Placeholder Premier Bids Farewell to His Cabinet

APPresident Vladimir Putin and Prime Minister Viktor Zubkov inspecting a tunnel on Feb. 5 that will become part of a highway that will surround Sochi by the beginning of the 2014 Olympic Games.
If his terse summing-up of his 237 days in office for television newscasts was anything to go by, Viktor Zubkov presided over his last Cabinet meeting Tuesday as prime minister much as he had his first. While stern and formally correct, Zubkov has largely been seen as a placeholder until someone more substantial came along.

Zubkov and his Cabinet will step down after the inauguration Wednesday of Dmitry Medvedev as president, ending a period that has seen the country go through two carefully choreographed national elections, a global credit crunch and seemingly unstoppable rising prices for food and other staple products.


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Zubkov holding a girl during a visit to a kindergarten in Penza on Sept. 26.


Yet, what set Zubkov apart from other so-called interim, or "technical," prime ministers, perhaps, was the particular Soviet-style managerial touch he displayed in a variety of settings.

Whether it was reprimanding Cabinet ministers on their supposed shortcomings on national television, giving a pep talk to the national football team, or giving dental advice to farmers in the Penza region, the headmasterly Zubkov style was much in evidence.

Yet on the major social and economic issues confronting the government, Zubkov merely continued the policies of his predecessor, Mikhail Fradkov, and, with the exception of inflation, made no major missteps, economists said. Nor did he oversee any revolutionary policy shifts, they added.


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First Deputy Prime Minister Dmitry Medvedev skiing with Zubkov at Krasnaya Polyana ski resort near Sochi on Feb. 3.


In perhaps his biggest policy drive, he backed a move to have retailers put voluntary curbs on food prices, a move that nevertheless failed to stem rampant inflation, now seen soaring past last year's official level of 12 percent.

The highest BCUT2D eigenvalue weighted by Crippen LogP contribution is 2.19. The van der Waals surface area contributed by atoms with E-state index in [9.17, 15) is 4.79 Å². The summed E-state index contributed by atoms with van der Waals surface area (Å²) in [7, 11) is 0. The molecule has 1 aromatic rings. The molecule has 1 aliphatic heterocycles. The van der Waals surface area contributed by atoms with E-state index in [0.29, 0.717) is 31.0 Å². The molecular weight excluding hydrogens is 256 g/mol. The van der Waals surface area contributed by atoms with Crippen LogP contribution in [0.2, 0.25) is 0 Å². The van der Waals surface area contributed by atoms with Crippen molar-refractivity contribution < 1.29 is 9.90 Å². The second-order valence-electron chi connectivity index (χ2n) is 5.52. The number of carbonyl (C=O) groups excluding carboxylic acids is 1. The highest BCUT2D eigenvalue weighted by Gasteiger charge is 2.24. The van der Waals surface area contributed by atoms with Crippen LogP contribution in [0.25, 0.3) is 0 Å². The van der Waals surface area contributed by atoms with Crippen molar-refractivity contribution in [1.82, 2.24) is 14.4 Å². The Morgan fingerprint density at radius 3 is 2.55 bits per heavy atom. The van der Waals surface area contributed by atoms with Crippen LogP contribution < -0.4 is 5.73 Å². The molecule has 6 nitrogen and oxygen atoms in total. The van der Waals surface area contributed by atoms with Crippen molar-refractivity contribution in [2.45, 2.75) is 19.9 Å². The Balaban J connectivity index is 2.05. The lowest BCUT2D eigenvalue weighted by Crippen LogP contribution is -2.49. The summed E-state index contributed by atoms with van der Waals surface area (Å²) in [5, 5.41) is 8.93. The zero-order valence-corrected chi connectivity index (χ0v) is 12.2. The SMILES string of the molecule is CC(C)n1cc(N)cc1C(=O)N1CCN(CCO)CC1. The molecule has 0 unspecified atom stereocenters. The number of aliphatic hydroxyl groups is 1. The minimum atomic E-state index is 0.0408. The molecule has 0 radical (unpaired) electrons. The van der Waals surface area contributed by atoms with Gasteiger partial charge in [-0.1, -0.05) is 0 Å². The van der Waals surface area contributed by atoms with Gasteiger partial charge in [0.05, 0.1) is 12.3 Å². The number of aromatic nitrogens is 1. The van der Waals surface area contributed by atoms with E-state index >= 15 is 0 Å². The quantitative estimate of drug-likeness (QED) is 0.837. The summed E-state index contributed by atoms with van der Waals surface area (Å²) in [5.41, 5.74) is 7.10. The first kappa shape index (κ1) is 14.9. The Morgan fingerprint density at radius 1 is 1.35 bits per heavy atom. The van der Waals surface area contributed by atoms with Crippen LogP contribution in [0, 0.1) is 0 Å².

But Zubkov will likely remain an extremely influential public figure as board chairman of the country's largest company, Gazprom, a position that he is expected to win at a shareholders' meeting in June. The government nominated him as its representative to the state-controlled company's board.

Zubkov has treated his ministers harshly in public from the very first Cabinet meeting that he chaired, often barking, "What's the matter?" In an outburst at that meeting, he sent a Finance Ministry official to the remote, far eastern island of Sakhalin after accusing the government of failing to provide adequate disaster relief in the aftermath of an earthquake there.

On his first trip to the regions as prime minister, Zubkov — a former Soviet-era collective farm boss — visited a farm's cornfield near Penza and ordered the farm director to arrange for free dental services to combine drivers right on farm premises. He made the order in front of regional business leaders and officials because, he said, he had noticed that many drivers wore steel crowns.


Manish Swarup / AP
Zubkov shaking hands with Indian Prime Minister Manmohan Singh after signing accords in New Delhi on Feb. 12.


Zubkov may also have contributed to Russia's qualification for the Euro 2008 Football Championships this summer. Ahead of the critical qualifier, in which Russia beat England 2-1 in Moscow in October, Zubkov stomped into the Russian team's locker room to give them a dose of Soviet-style national fervor.

"We won the Great Patriotic War and were first to fly to space and, therefore, you must win today too," Zubkov told the players. "You must do everything you can."


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Zubkov eating out with Putin, Medvedev and the parliamentary speakers after voting for a new president March 2.